Last Sunday, I joined some Berlin friends at the Pulse of Europe demonstration on Bebelplatz, on Unter den Linden. This square, which was called ‘Opernplatz’ before the war, has a dark history. It was where the Nazi ‘Burning of the Books’ took place on May 10th 1933 – exactly 84 years ago as I write this post. But in 2017, a large friendly crowd was standing in the sunshine, waving European flags. French flags were in evidence too, on the day of the French Presidential Election.

The Pulse of Europe demonatration

 Bebelplatz in the May sunshine

Demonstrations are an intrinsic part of Berlin’s street life. It’s a city where people feel passionately about issues and at the weekend you can almost guarantee that there will some kind of public march or rally. On May Day, protests by political extremists often descend into violence and riots, although this year the multi-cultural ‘Myfest’ in Kreuzberg went ahead in relative calm.

Peaceful revellers at Myfest 2017

Peaceful revellers at Myfest 2017

Various speakers addressed the crowd from the stage. Some had planned their words, others were more spontaneous. Each person who spoke then received a small bunch of lily of the valley (in German: Maiglöckchen – ‘little May bells’) for their contribution. Their personal stories all held the same message: European unity is the only way forward. Especially memorable were the words of a Jewish Berliner who told us that the EU is “the answer to the Holocaust”. Another speaker described the EU as “the most precious gift of the 20th Century”. Many of them referred to the ideals of French political economist and diplomat, Jean Monnet, considered one of the founding fathers of the European Union in the 1950s.

The stage complete with piano

The stage complete with piano

The organisers of the Pulse of Europe demonstration had distributed sheets printed with the German words of ‘Ode to Joy’ from Beethoven’s 9th Symphony. After the speeches, we all sang along to this European anthem, accompanied by live piano playing on the stage. Finally, we joined hands and danced around the square. It was hard to imagine that this square had once witnessed such hatred and violence.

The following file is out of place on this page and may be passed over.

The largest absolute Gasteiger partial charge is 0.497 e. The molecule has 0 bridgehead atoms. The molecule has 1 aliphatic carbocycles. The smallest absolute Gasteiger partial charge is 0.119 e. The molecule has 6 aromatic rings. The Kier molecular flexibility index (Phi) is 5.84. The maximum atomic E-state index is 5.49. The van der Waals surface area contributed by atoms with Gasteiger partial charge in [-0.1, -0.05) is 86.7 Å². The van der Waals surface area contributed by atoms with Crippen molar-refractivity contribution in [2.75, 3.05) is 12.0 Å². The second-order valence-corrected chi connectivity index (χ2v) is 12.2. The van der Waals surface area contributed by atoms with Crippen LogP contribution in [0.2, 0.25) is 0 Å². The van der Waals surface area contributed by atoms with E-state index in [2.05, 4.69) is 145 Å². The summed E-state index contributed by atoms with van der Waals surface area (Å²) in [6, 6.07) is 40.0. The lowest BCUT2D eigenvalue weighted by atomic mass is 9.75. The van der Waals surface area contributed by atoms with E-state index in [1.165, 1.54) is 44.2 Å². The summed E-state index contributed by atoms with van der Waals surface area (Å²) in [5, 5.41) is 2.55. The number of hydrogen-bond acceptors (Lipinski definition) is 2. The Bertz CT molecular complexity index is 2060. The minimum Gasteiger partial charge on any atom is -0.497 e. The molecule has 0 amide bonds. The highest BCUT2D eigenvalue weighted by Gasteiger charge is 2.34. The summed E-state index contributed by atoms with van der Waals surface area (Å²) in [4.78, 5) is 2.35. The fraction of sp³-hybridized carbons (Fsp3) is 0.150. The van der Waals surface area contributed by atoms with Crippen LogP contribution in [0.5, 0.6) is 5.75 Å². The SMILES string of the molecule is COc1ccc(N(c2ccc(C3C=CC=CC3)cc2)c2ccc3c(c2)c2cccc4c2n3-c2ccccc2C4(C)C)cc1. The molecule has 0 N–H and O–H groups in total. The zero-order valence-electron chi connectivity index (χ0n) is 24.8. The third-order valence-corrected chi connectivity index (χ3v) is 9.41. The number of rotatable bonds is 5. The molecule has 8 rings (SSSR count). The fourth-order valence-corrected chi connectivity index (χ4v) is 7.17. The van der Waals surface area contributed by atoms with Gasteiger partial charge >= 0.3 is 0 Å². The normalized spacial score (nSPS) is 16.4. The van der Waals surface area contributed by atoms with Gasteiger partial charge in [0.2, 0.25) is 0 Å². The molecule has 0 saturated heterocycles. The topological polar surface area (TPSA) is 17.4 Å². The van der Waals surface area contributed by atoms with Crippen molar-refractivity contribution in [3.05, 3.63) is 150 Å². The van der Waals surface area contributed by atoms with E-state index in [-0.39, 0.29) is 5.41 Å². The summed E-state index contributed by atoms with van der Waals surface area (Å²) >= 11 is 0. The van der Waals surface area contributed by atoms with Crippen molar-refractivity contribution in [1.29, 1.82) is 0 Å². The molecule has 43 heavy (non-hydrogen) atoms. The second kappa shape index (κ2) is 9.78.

Dancing round the square

On one side of Bebelplatz, is the beautiful Law Faculty building of Berlin’s Humboldt University (see first photo). This used to be the University Library, from whose windows Nazi students threw books that they considered ‘unGerman’ on to the bonfire below. A hundred years earlier, the German poet Heinrich Heine (1797-1856) had written the prophetic lines: “Wherever books are burned, human beings are destined to be burned too.” Set into the ground on Bebelplatz is a memorial to the burning of the books. It consists simply of empty bookshelves and beside it a bronze inscription with Heine’s warning.

Book Burning Memorial

When the Pulse of Europe demonstration broke up, we walked back across Unter den Linden between the Neue Wache and the Gorki Theatre and paused by the statue of Heine, sitting smiling and relaxed among the chestnut trees. Heine’s later verse and prose are full of satirical wit and irony and his radical views led to him being banned in his own country. He spent the last 25 years of his life in Paris.

Heinrich Heine statue